UW News

Department of Civil & Environmental Engineering


December 4, 2019

Warmer temperatures will increase arsenic levels in rice, study shows

closeup of rice grains on rice plants

UW researchers have found that warmer temperatures, at levels expected under most climate change projections, can lead to higher concentrations of arsenic in rice grains.


December 3, 2019

Communities around Sea-Tac Airport exposed to a unique mix of air pollution associated with aircraft

Communities underneath and downwind of jets landing at Seattle-Tacoma International Airport are exposed to a type of ultrafine particle pollution that is distinctly associated with aircraft, according to a new University of Washington study, the first to identify the unique signature of aircraft emissions in the state of Washington. The finding comes from the two-year…


November 20, 2019

Emissions from electricity generation lead to disproportionate number of premature deaths for some racial groups

A coal power plant in West Virginia.

UW researchers have found that air pollution from electricity generation emissions in 2014 led to about 16,000 premature deaths in the continental U.S. In many states, the majority of the health impacts came from emissions originating in other states.


November 5, 2019

Fall storms, coastal erosion focus of northern Alaska research cruise

freight shipping container in foreground and research ship in background

A University of Washington team is leaving to study how fall storms, dwindling sea ice and vulnerable coastlines might combine in a changing Arctic.


October 23, 2019

UW team sending autonomous surfboard to explore Antarctic waters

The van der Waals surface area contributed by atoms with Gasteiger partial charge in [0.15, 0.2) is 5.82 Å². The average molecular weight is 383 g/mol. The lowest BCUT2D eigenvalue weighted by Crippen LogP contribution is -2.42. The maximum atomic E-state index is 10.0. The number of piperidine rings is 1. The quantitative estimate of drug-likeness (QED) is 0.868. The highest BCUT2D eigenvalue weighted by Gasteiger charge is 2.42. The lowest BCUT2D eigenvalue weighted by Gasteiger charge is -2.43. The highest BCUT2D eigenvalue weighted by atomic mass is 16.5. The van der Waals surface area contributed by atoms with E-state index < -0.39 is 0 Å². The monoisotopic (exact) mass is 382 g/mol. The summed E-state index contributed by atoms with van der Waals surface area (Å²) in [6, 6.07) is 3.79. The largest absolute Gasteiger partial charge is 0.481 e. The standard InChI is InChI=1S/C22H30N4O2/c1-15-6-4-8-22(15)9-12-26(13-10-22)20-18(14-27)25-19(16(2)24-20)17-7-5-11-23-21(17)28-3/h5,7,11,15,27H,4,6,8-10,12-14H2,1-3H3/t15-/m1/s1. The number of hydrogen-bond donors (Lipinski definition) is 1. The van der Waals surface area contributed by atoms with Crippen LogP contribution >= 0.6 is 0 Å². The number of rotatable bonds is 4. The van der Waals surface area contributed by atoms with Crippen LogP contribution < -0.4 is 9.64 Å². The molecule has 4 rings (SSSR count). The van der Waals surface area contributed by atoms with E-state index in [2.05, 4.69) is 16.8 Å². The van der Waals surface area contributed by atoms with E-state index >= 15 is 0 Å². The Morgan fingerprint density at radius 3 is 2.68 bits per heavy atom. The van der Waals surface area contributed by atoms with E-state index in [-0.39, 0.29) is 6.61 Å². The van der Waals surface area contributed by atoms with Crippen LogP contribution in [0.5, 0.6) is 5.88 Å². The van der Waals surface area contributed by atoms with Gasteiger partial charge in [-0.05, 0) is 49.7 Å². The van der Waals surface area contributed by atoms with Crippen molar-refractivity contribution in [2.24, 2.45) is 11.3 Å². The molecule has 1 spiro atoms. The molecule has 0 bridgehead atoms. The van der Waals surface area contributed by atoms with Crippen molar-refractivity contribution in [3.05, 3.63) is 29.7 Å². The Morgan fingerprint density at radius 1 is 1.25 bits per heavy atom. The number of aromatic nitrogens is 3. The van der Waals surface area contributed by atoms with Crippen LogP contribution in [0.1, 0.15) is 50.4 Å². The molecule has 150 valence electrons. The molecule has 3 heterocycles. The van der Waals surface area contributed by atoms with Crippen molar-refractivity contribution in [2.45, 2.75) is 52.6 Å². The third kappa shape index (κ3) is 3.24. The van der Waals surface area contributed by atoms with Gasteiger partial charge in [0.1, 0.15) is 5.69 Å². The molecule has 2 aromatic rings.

researchers on ship lowering large surfboard into water

This week a UW team is releasing a robotic surfboard to explore the surface ocean around Antarctica.


October 7, 2019

How bike sharing in Seattle rose from the ashes of Pronto’s failure

Docked Pronto bikes along Seattle's waterfront

University of Washington transportation researchers looked into why the docked bike-share program Pronto failed while dockless bike sharing has been so successful.


October 1, 2019

Engineering lecture series focuses on future of food

Future of food banner. Purple text over a picture of people harvesting rice

This fall the University of Washington’s annual engineering lecture series will feature three UW engineers and scientists who are working across disciplines to manage the quality and quantity of the food we eat and grow.


September 16, 2019

Americans would rather drive themselves to work than have an autonomous vehicle drive them, study says

A traffic jam on a huge freeway at night

Are you willing to ride in a driverless car? Researchers at the University of Washington studied how Americans’ perceived cost of commute time changes depending on who’s driving.


August 21, 2019

3 UW graduate students earn NASA fellowships, continue legacy of success

rainier vista

Three University of Washington graduate students are among this year’s recipients of a prestigious NASA fellowship that funds student research projects in the fields of Earth and planetary sciences and astrophysics.


April 25, 2019

Public talks kick off study of ice loss, warming and coastal changes in northern Alaska

flat peninsula and water

A UW team will visit Alaska’s North Slope Borough the week of April 28 in preparation for a two-year study of how waves, ice loss and warming are affecting the low-lying region.


April 8, 2019

Water and wastewater disinfection can help prevent the spread of antibiotic resistant bacteria, but what about their genes?

vials exposed to UV light

A UW team tested how well current water and wastewater disinfecting methods affect antibiotic resistance genes in bacterial DNA. While these methods work well to deter bacterial growth, they had varied success in either degrading or deactivating a representative antibiotic resistance gene.


March 11, 2019

Black and Hispanic Americans bear a disproportionate burden from air pollution

industry smokestacks at sunrise

Black and Hispanic Americans bear a disproportionate burden from air pollution generated mainly by non-Hispanic white Americans, according to new research from a team led by the University of Washington and the University of Minnesota.


February 4, 2019

Early spring rain boosts methane from thawing permafrost by 30 percent

The landscape surrounding a thaw bog in Alaska

A UW-led team has found that early spring rainfall warms up a thawing permafrost bog in Alaska and promotes the growth of plants and methane-producing microbes.


January 23, 2019

First-of-its-kind center hosts tools to analyze the effects of natural disasters

A researcher watches the z boat